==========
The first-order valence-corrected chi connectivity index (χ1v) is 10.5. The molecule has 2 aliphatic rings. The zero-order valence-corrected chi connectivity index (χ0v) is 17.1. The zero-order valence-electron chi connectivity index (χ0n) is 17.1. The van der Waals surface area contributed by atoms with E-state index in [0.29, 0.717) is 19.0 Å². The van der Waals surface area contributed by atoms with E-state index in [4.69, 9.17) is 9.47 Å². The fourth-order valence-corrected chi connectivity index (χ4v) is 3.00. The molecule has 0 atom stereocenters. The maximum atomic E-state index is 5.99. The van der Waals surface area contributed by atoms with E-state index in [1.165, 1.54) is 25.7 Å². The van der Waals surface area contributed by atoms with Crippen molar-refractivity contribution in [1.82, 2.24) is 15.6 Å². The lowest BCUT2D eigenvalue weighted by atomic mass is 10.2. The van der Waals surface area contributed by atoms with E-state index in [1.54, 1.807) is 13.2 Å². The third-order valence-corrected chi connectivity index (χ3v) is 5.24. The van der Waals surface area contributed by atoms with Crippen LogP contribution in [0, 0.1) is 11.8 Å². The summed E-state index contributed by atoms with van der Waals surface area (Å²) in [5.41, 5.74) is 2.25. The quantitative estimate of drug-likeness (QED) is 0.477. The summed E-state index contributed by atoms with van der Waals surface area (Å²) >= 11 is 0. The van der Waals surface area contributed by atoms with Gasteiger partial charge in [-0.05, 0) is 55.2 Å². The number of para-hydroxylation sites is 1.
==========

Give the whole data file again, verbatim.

The first-order valence-corrected chi connectivity index (χ1v) is 10.5. The molecule has 2 aliphatic rings. The zero-order valence-corrected chi connectivity index (χ0v) is 17.1. The zero-order valence-electron chi connectivity index (χ0n) is 17.1. The van der Waals surface area contributed by atoms with E-state index in [0.29, 0.717) is 19.0 Å². The van der Waals surface area contributed by atoms with E-state index in [4.69, 9.17) is 9.47 Å². The fourth-order valence-corrected chi connectivity index (χ4v) is 3.00. The molecule has 0 atom stereocenters. The maximum atomic E-state index is 5.99. The van der Waals surface area contributed by atoms with E-state index in [1.165, 1.54) is 25.7 Å². The van der Waals surface area contributed by atoms with Crippen molar-refractivity contribution in [1.82, 2.24) is 15.6 Å². The lowest BCUT2D eigenvalue weighted by atomic mass is 10.2. The van der Waals surface area contributed by atoms with E-state index in [1.54, 1.807) is 13.2 Å². The third-order valence-corrected chi connectivity index (χ3v) is 5.24. The van der Waals surface area contributed by atoms with Crippen LogP contribution in [0, 0.1) is 11.8 Å². The summed E-state index contributed by atoms with van der Waals surface area (Å²) in [5.41, 5.74) is 2.25. The quantitative estimate of drug-likeness (QED) is 0.477. The summed E-state index contributed by atoms with van der Waals surface area (Å²) >= 11 is 0. The van der Waals surface area contributed by atoms with Gasteiger partial charge in [-0.05, 0) is 55.2 Å². The number of para-hydroxylation sites is 1.